OGDEN — An Ogden man accused of killing a police officer and wounding five others is suing his insurance company for not paying for repairs to his home that was damaged during the shootout with police.
Matthew David Stewart, 38, has been charged with capital murder and seven counts of attempted aggravated murder, all first-degree felonies, for opening fire on a team of police officers who arrived at his home at 3268 Jackson Ave. on Jan. 4, 2012, to serve a search warrant. The officers, all members of the Weber-Morgan Narcotics Strike Force, had been told the home's occupant had been growing marijuana inside.
At a hearing on the evidence last year, the surviving officers recounted arriving at the home, knocking and announcing their presence and entering their home, only to be met soon after with gunfire.
Ogden police officer Jared Francom was killed in the ensuing gun battle.
Officers later reported finding a marijuana grow in the basement of the home.
Stewart has told police that he thought his home was being invaded and said his military training "just kicked in," prompting him to shoot. His family has called the entire incident a "tragic misunderstanding" and believes he is being "made a scapegoat for violent mistakes and procedures of the police."
Stewart's attorney, Emily Swenson, said Stewart's Ogden home was returned to them in a forfeiture action and is currently still being held as evidence, but is expected to be released and turned over soon.
"We wanted to get the insurance company in there to get it all cleaned up so we can get it on the market or get someone in there," Swenson said.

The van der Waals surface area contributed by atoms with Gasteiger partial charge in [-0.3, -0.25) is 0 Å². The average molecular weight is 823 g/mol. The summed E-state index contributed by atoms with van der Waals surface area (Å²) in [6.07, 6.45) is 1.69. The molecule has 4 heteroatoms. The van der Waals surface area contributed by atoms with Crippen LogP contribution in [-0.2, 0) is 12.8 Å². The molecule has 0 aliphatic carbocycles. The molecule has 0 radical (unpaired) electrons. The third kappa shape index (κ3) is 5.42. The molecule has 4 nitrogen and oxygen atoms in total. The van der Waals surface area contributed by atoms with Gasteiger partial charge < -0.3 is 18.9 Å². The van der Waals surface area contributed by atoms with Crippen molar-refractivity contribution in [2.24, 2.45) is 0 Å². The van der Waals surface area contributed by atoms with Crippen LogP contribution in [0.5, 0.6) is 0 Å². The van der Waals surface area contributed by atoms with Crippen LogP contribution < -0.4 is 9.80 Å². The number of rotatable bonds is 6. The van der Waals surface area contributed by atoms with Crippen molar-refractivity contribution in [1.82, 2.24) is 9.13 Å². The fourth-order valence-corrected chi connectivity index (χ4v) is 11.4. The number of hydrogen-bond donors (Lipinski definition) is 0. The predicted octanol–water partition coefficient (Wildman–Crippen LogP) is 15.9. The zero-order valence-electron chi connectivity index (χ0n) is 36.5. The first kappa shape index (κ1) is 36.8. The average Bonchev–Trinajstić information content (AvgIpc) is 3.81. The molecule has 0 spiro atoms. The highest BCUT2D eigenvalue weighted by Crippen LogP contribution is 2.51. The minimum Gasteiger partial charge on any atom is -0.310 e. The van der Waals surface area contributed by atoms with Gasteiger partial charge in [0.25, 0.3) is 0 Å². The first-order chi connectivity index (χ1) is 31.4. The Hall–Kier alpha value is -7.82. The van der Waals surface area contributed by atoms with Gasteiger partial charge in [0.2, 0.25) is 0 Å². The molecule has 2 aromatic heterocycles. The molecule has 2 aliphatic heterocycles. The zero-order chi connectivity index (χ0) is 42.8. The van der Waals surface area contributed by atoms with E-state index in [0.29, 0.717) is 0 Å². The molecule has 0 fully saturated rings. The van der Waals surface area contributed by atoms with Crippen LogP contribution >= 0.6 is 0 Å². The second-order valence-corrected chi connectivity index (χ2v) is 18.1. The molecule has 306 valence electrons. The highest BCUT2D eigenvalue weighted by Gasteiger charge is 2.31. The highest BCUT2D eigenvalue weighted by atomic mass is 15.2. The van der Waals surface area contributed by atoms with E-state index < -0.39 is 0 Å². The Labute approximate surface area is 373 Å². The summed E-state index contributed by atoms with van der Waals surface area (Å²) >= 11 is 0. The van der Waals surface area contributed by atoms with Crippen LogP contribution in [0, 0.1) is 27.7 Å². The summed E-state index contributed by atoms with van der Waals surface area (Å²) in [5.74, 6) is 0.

But in a complaint filed against Farmers Insurance Group in 2nd District Court, Stewart alleges breach of contract, breach of fiduciary duties and breach of covenant of good faith because Farmers Insurance offered to pay depreciated value and not the replacement costs, cost of loss of use or the cost of biohazard cleanup that Stewart has requested. The lawsuit said the insurance company initially indicated it would cover the cost of repairing the damage, but said biohazard cleanup would not be included.
Subsequently, it alleged, the company said there would be no coverage. Still, Farmers provided an estimate in terms of damage to the home at $8,411 and offered to pay $3,321, which was the cost of the damage minus the depreciated value.
"In other words, although Farmers offered a partial settlement it maintained that (Stewart) had no right to any amount under the insurance policy," the lawsuit states.
Farmers Insurance spokesman Mark Toohey said the incident is considered an intentional act and that claims resulting from intentional acts are not covered by the homeowners' insurance policy. He said this is standard in most policies, regardless of the insurance company.
The lawsuit describes an intentional act as an incident in which the claim holder directly causes or arranges for the loss to the property in order to obtain insurance benefits.
"What they're trying to claim is … that this was all done to get the insurance to come in and get (Stewart) new carpet and a new front door," Swenson said. "It's just silly. … Their argument flies in the face of reason."
Toohey said criminal acts can also fall under the intentional acts category. "Insurance covers a lot of things, but it does not cover intentional acts," he said.
Stewart had renewed the policy in May 2011, the lawsuit states, and it provided for coverage through May 2012.
Copyright 2015, Deseret News Publishing Company